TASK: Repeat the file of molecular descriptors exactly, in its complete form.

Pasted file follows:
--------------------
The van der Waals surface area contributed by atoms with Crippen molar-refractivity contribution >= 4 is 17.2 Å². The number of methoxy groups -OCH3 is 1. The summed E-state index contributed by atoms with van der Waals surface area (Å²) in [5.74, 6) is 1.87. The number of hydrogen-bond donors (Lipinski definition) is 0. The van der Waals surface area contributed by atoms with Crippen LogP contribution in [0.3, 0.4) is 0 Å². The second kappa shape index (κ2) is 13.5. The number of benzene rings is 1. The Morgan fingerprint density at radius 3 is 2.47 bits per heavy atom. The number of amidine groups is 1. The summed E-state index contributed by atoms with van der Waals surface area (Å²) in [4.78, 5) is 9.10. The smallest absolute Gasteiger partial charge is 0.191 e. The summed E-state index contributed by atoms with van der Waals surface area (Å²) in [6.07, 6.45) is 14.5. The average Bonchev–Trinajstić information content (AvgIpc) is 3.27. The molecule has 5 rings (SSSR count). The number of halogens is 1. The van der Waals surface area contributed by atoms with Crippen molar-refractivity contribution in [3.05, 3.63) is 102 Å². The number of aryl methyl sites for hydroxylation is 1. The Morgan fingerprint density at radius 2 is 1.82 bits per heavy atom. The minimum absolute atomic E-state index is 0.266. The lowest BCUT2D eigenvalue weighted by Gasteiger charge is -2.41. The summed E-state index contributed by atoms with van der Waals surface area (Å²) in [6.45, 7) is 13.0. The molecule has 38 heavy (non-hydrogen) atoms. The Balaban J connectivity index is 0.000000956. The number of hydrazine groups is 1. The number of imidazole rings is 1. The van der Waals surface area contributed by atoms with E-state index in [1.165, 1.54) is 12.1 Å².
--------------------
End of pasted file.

The van der Waals surface area contributed by atoms with Crippen molar-refractivity contribution >= 4 is 17.2 Å². The number of methoxy groups -OCH3 is 1. The summed E-state index contributed by atoms with van der Waals surface area (Å²) in [5.74, 6) is 1.87. The number of hydrogen-bond donors (Lipinski definition) is 0. The van der Waals surface area contributed by atoms with Crippen LogP contribution in [0.3, 0.4) is 0 Å². The second kappa shape index (κ2) is 13.5. The number of benzene rings is 1. The Morgan fingerprint density at radius 3 is 2.47 bits per heavy atom. The number of amidine groups is 1. The summed E-state index contributed by atoms with van der Waals surface area (Å²) in [4.78, 5) is 9.10. The smallest absolute Gasteiger partial charge is 0.191 e. The summed E-state index contributed by atoms with van der Waals surface area (Å²) in [6.07, 6.45) is 14.5. The average Bonchev–Trinajstić information content (AvgIpc) is 3.27. The molecule has 5 rings (SSSR count). The number of halogens is 1. The van der Waals surface area contributed by atoms with Crippen molar-refractivity contribution in [3.05, 3.63) is 102 Å². The number of aryl methyl sites for hydroxylation is 1. The Morgan fingerprint density at radius 2 is 1.82 bits per heavy atom. The minimum absolute atomic E-state index is 0.266. The lowest BCUT2D eigenvalue weighted by Gasteiger charge is -2.41. The summed E-state index contributed by atoms with van der Waals surface area (Å²) in [6.45, 7) is 13.0. The molecule has 38 heavy (non-hydrogen) atoms. The Balaban J connectivity index is 0.000000956. The number of hydrazine groups is 1. The number of imidazole rings is 1. The van der Waals surface area contributed by atoms with E-state index in [1.165, 1.54) is 12.1 Å².